4. Lori Swanson was not rebuffed. In the first ballot she had 52.5% of the vote, after which she chose to bow out rather than continue; clearly because she had decided to run for governor instead. Had she stayed in I am quite certain she would’ve reached the 60% required for endorsement in the 2nd or 3rd ballot.

  5. You’re being too literal with “rebuff”. When, as a two-term incumbent, you get barely 50% of your party’s delegates behind you versus a rather inexperienced opponent, you’ve quite clearly been rebuffed.

  6. Nolan recently voted for a bank deregulation bill. A truly inexcusable vote that zeroed out, to my mind, the “he’s good except on mining” take on him. Was he qualifying himself for dark/dirty corporate money for this race? I dunno but the odor is bad.

  7. Linda Bjorklund

    I like Lori Swanson, but Nolan lost my support when he backed open pit mining adjacent to the BWCA. If you want to see what that does to the community, visit Butte,MT. He wouldn’t even accept my comments on FB because I wasn’t his constituent. Too bad I contributed to his campaign – thinking he had a spine. Lori will lose big time with Nolan as a running mate.

  8. Jon: Pro LGBT, Pro 2A

    The DFL has shifted so far to the left they lost me. I pay attention only out of morbid curiosity.

  9. Sad!

  10. I am surprised she would do this at this late date. She won’t get party resources, like endorsed candidate Erin Murphy who is the one who really in the most qualified being she was Majority Leader. I think Lori was a good attorney general and I think she should have stayed in for more ballots.She would have won, yes. I would have voted for her for Attorney General, not Governor.

  11. Pauline Phillips

    I’m disappointed in her decision. I don’t believe she can win with Nolan. I liked get as Attorney General.

  12. The best thing I ever did was move out of Minnesota, low wages, trashy, high taxes, terrible schools, horrible roads and the unelected met council runs the state. The ultra rich DFL imports the 3rd world populations for votes and the fools don’t see it as they get hammered with taxes.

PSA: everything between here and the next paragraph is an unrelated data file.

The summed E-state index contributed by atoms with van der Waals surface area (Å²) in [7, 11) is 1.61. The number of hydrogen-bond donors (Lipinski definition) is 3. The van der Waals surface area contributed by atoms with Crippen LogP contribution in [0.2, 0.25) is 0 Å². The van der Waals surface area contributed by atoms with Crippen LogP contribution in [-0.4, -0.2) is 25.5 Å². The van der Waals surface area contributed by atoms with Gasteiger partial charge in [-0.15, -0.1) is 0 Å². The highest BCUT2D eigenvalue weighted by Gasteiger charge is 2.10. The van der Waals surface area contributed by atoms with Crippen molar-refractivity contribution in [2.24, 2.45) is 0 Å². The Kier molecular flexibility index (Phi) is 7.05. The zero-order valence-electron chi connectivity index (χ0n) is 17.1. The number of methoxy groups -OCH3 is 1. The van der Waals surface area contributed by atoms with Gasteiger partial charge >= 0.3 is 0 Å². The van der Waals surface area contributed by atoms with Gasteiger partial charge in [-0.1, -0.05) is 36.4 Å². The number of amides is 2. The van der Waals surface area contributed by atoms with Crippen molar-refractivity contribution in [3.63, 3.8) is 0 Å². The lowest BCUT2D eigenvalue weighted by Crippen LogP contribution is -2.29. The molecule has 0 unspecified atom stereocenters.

13. To the author of this article, you misunderstand the term ‘plurality.’

  14. Both faced loses ahead, Swanson with such low approval as 50% (had she even gotten 80% I would have thought it strangely low for a well known partisan) and Nolan facing a loss in his upcoming race and having lied about running at the time of caucus – literally dragging his supporters out in the cold for a farce as far as the congressional race. These are Mr and Ms Willy Loman of the MN political scene. Fortunately the DFL has terrific endorsed candidates in Erin Murphy and Erin Maye Quade! Smart, gracious and dignified these are leaders.

  15. As one who has been helped by Lori Swanson, I will miss her as our Attorney General; however, running a State, she would have to rely on Nolan for guidance, Scaryy.

  16. A Public Service Atty

    The AG’s office has a reputation as a “mill.” People hate working there, many attorneys, new and experienced are chewed up and spit out, and word on the street is it’s been that way since Hatch (see Eric Black’s reporting on the subject). I only need to look at the email attached to Amy Lawler’s letter (google it) to see that Ms. Swanson appeared more concerned with how the union drive in that office would look for her politically than with the well-being of her office’s employees. Sadly, these kind attitudes are common with big shot attorneys… when they are smart litigators or advocates (or even more farcically, when they’re not) they let power go to their heads and their offices suffer due to staff turnover and turmoil. Beyond just poor management style, Ms. Swanson engaged in union busting tactics against her employees, which would seem anathema to DFL values. There is also a lot of evidence that Minnesota AGs don’t connect in governor’s races.

    I am glad Ms. Swanson will be replaced. Yes her office has accomplished some good things, but those could have been done in a far better matter. There is more to leadership than being a good litigator, and both the governor and AG’s office require more.